Hansard Trust sets up beehive on their office roof to aid Guernsey bee population

September 15th, 2010 by Hansard Trust

Hansard Trust, based at Granary House, The Grange, has set up a new bee hive on the roof of their office building and staff think more local companies could do the same.

Hansard’s head beekeeper and General Counsel, Jonathan Hart said “the recent significant decline in the global bee population is a serious problem for us all.”

“Bees are a very necessary part of the ecosystem and are responsible for much of the pollination of flowers and other plants. The loss of this vital activity could be catastrophic for the food chain on which we, plants and animals rely,” he said.

Jonathan Hart, General Counsel of Hansard Trust, looks at the cells in a frame from the beehive (Click image to expand – image courtesy of Hansard Trust)

Philip Blows, Hansard’s Managing Director, said “setting up a hive on the roof has proved to be an easy and effective way of helping to combat this problem and it makes good use of the space which would otherwise be wasted.”

“Using office buildings for this purpose is not a new idea, after all you can find hives on the roof of the Bank of England (a former Governor kept bees there) and on Fortnum & Mason in Piccadilly, but I think we are the first company in Guernsey to accommodate bees.”

“At first we thought that the bees would invade the office but it is only very occasionally that one bothers to come in and we keep the windows and doors overlooking the roof open during this hot weather,” he said.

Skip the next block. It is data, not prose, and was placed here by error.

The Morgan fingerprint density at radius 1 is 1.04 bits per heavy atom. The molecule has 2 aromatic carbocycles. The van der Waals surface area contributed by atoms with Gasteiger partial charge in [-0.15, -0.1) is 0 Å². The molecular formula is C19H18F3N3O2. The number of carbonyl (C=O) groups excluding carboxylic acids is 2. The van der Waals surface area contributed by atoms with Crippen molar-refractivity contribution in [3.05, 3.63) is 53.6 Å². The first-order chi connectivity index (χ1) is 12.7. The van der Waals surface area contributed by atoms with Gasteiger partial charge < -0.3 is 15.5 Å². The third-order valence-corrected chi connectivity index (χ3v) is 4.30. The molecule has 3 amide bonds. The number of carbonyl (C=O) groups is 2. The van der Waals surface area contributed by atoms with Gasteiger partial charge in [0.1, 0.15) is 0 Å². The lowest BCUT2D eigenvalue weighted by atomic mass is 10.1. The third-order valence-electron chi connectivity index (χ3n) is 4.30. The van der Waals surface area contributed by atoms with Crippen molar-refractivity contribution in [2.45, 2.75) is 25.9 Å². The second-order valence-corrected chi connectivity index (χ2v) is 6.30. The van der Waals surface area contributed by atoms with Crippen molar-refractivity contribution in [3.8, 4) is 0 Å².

Mr Blows added that the hive would eventually produce honey for the company.

“Whilst the primary reason for our doing this is conservation, particularly as honey bees in Guernsey are still part of the original species from this area of Europe, we are producing honey, which we’ll share with clients and our staff,” Mr Blows said.

Jonathan Hart holds up a frame from the Hansard beehive (Click image to expand – image courtesy of Hansard Trust)

Jonathan Hart said “if we had a vineyard on our roof, we couldn’t hope to produce grapes or wine that was on a par with the great vineyards of France, but with honey that is not the case.”

“The taste and texture is governed largely by the pollen collected by the bees and our bees have been spotted in some of the most beautiful gardens in town, which bodes well for the flavour.”

“Honey that is produced in an apiary is an expression of the flowers in a three mile radius of the hive and in town there many exotic varieties of flowers from which pollen can be taken.”

“I’m sure 2010 will be a very good year for our honey,” Mr Hart said.


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